With so many threads weaving into minimalist living, I feel like I will always be growing and learning more about this lifestyle. And it doesn’t matter what paths others take toward their goal, I'm committed to walking my own.

The very best of Motherly — delivered when you need it most.
Subscribe for inspiration, empowering articles and expert tips to rock your best #momlife.

Subscribe for inspiration, empowering articles and expert tips to rock your best #momlife.

Thanks for subscribing!

Check your email for a confirmation message.

There are few kids television shows as successful as PAW Patrol. The Spin Masters series has spawned countless toys and clothing deals, a live show and now, a movie.

That's right mama, PAW Patrol is coming to the big screen in 2021.

The big-screen version of PAW Patrol will be made with Nickelodeon Movies and will be distributed by Paramount Pictures.

"We are thrilled to partner with Paramount and Nickelodeon to bring the PAW Patrol franchise, and the characters that children love, to the big screen," Spin Master Entertainment's Executive Vice President, Jennifer Dodge, announced Friday.


"This first foray into the arena of feature film marks a significant strategic expansion for Spin Master Entertainment and our properties. This demonstrates our commitment to harnessing our own internal entertainment production teams to develop and deliver IP in a motion picture format and allows us to connect our characters to fans through shared theatrical experiences," Dodge says.

No word on the plot yet, but we're gonna bet there's a problem, 'round Aventure Bay, and Ryder and his team of pups will come and save the day.

We cannot even imagine how excited little PAW Patrol fans will be when this hits theatres in 2021. It's still too early to buy advance tickets but we would if we could!


In the middle of that postpartum daze, the sleepless nights, the recovery, the adjustment to a new schedule and learning the cues of a new baby, there are those moments when a new mom might think, I don't know how long I can do this.

Fortunately, right around that time, newborns smile their first real smile.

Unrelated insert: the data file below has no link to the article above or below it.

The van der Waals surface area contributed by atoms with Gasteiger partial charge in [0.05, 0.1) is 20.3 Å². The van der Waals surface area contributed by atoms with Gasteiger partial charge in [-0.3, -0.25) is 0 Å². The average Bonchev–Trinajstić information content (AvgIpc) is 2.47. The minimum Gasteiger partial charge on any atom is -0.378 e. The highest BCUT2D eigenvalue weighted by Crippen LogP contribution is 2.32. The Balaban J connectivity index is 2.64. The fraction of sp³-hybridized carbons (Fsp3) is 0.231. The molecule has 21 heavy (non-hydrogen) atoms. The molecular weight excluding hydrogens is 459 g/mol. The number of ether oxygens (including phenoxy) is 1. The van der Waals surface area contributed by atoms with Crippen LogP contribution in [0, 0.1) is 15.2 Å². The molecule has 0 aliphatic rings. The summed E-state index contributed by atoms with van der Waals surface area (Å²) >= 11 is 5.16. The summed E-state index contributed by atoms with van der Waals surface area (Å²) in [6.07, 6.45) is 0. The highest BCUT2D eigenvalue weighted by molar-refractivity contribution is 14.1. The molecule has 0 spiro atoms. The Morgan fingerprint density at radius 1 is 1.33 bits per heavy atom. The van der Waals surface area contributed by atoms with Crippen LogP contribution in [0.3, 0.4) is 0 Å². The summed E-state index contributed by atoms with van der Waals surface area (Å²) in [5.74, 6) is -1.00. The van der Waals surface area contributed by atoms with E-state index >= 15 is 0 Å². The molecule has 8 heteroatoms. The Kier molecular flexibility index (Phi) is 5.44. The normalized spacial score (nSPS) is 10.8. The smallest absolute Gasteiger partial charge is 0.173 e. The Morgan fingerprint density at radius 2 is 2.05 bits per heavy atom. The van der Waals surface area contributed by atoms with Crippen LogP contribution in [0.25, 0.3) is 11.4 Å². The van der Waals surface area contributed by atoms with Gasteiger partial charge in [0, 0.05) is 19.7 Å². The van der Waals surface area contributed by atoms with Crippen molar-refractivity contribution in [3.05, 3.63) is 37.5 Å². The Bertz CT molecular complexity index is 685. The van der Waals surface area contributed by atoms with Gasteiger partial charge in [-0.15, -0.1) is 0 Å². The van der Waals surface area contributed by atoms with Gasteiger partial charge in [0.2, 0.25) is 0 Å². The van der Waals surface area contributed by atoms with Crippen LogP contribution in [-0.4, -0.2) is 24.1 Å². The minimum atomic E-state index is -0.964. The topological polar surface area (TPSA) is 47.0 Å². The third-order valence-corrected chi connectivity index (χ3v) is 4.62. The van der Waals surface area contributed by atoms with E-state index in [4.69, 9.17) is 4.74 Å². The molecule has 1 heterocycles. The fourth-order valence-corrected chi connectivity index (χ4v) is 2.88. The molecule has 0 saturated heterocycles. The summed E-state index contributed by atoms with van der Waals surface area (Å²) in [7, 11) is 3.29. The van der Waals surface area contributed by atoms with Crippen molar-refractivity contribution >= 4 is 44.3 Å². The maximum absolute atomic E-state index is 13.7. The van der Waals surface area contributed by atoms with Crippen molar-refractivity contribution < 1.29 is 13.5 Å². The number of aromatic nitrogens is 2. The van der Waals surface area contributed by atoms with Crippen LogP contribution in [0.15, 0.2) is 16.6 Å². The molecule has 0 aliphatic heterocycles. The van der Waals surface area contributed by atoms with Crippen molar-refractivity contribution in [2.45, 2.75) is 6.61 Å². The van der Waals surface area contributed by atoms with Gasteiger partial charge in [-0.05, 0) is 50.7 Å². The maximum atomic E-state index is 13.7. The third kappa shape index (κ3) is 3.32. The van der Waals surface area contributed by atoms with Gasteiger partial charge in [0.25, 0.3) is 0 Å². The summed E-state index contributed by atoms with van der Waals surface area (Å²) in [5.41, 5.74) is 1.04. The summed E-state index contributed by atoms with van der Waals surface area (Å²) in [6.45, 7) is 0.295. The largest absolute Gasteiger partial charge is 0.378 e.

For many mothers, the experience is heart-melting and soul-lifting. It's a crumb of sustenance to help make it through the next challenges, whether that's sleep training, baby's first cold, or teething. Each time that baby smiles, the mother remembers, I can do this, and it's worth it.


Dayna M. Kurtz, LMSW, CPT a NYC-based psychotherapist and author of Mother Matters: A Holistic Guide to Being a Happy, Healthy Mom, says she sees this in her clinical practice.

"One mother I worked with recounted her experience of her baby's first smile. At eight weeks postpartum, exhausted and overwhelmed, she remembered her baby smiling broadly at her just before a nighttime feeding," Kurtz says. "In that moment, she was overcome by tremendous joy and relief, and felt, for the first time, a real connection to her son."

So what is it about a baby's smile that can affect a mother so deeply? Can it all be attributed to those new-mom hormones? Perhaps it stems from the survival instincts that connect an infant with its mother, or the infant learning social cues. Or is there something more going on inside our brains?

In 2008, scientists in Houston, TX published their research on the topic. Their study, "What's in a Smile? Maternal Brain Responses to Infant Facial Cues", takes data from the MRI images of 26 women as they observed images of infants smiling, crying, or with a neutral expression.

The images included the mother's own infant alternated with an unknown infant of similar ethnicity and in similar clothing and position. In each image, the baby displayed a different emotion through one of three facial expressions; happy, neutral, or sad. Researchers monitored the change in the mothers' brain activity through the transitions in images from own-infant to unknown-infant, and from happy to neutral to sad and vice versa.

The results?

"When first-time mothers see their own baby's face, an extensive brain network appears to be activated, wherein affective and cognitive information may be integrated and directed toward motor/behavioral outputs," wrote the study's authors. Seeing her infant smile or cry prompts the areas of the brain that would instigate a mother to act, whether it be to comfort, care for, or caress and play with the baby.

In addition, the authors found that reward-related brain regions are activated specifically in response to happy, but not sad, baby faces. The areas of the brain that lit up in their study are the same areas that release dopamine, the "pleasure chemical." For context, other activities that elicit dopamine surges include eating chocolate, having sex, or doing drugs. So in other words, a baby's smile may be as powerful as those other feel-good experiences.

And this gooey feeling moms may get from seeing their babies smile isn't just a recreational high—it serves a purpose.

This reward system (aka dopaminergic and oxytocinergic neuroendocrine system) exists to motivate the mother to forge a positive connection with the baby, according to Aurélie Athan, PhD, director of the Reproductive & Maternal Psychology Laboratory (a laboratory that created the first graduate courses of their kind in these subjects).

These networks also promote a mother's ability to share her emotional state with her child, which is the root of empathy. "A mother cries when baby cries, smiles when baby smiles," Athan says.